Like all viruses, COVID-19 is continuously mutating into new variants. Four thousand different variants have already been identified around the globe, three of which have caused some concern amongst the scientific community - the South Africa variant,
the Kent variant and the Brazil variant.
All three variants have caused a mutation in the virus’ spike protein, the part of the virus that gains entry into human cells and infects them. This spike protein is also the part of the virus that researchers use to develop vaccines.
There is no evidence to suggest that these variants cause more serious illness. However, there is evidence that they are more easily spread from person to person. As with the original COVID-19 virus, the risk remains highest for those people who are elderly
or have significant underlying health conditions.
According to Public Health England, there have been 170 cases of the South African variant in the UK. Additional testing is being carried out in those areas where the variant is present. Everyone over the age of 16 in these areas is being asked to take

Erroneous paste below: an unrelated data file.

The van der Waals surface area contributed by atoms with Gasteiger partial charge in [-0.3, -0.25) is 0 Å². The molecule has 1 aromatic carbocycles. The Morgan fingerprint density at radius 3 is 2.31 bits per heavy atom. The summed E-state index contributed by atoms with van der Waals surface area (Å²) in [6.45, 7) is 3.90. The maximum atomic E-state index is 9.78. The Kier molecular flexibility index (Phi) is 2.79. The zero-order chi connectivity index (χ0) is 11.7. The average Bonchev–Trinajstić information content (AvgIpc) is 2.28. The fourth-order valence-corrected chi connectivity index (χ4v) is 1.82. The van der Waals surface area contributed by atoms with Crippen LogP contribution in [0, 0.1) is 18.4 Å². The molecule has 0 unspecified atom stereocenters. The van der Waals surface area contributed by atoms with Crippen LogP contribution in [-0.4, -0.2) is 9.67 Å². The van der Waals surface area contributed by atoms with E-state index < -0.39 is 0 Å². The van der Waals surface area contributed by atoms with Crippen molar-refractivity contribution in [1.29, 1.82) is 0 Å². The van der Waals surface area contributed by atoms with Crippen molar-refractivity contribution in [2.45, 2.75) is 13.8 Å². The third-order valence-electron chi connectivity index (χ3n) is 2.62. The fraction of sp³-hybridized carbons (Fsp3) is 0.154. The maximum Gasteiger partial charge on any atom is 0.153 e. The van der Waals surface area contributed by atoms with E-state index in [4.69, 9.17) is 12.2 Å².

a test even if they do not have symptoms.
It is too soon to say whether vaccines are effective against the new variants. Early studies appear to suggest that the Oxford/AstraZeneca vaccine is just as effective against the Kent variant. However, it offers minimal protection against mild cases
of the South Africa variant - although it does protect against severe illness. Both the Moderna and Pfizer/BioNTech vaccines appear to be just as effective against the South Africa variant, although the immune response may not be as strong.
Vaccines can be tweaked to tackle new variants. The Oxford/AstraZeneca research team have begun to develop a new vaccine ready for autumn 2021. In addition, this week the Government announced a deal with biopharmaceutical company, CureVac, to develop
against future variants and have placed a pre-order of 50 million vaccines.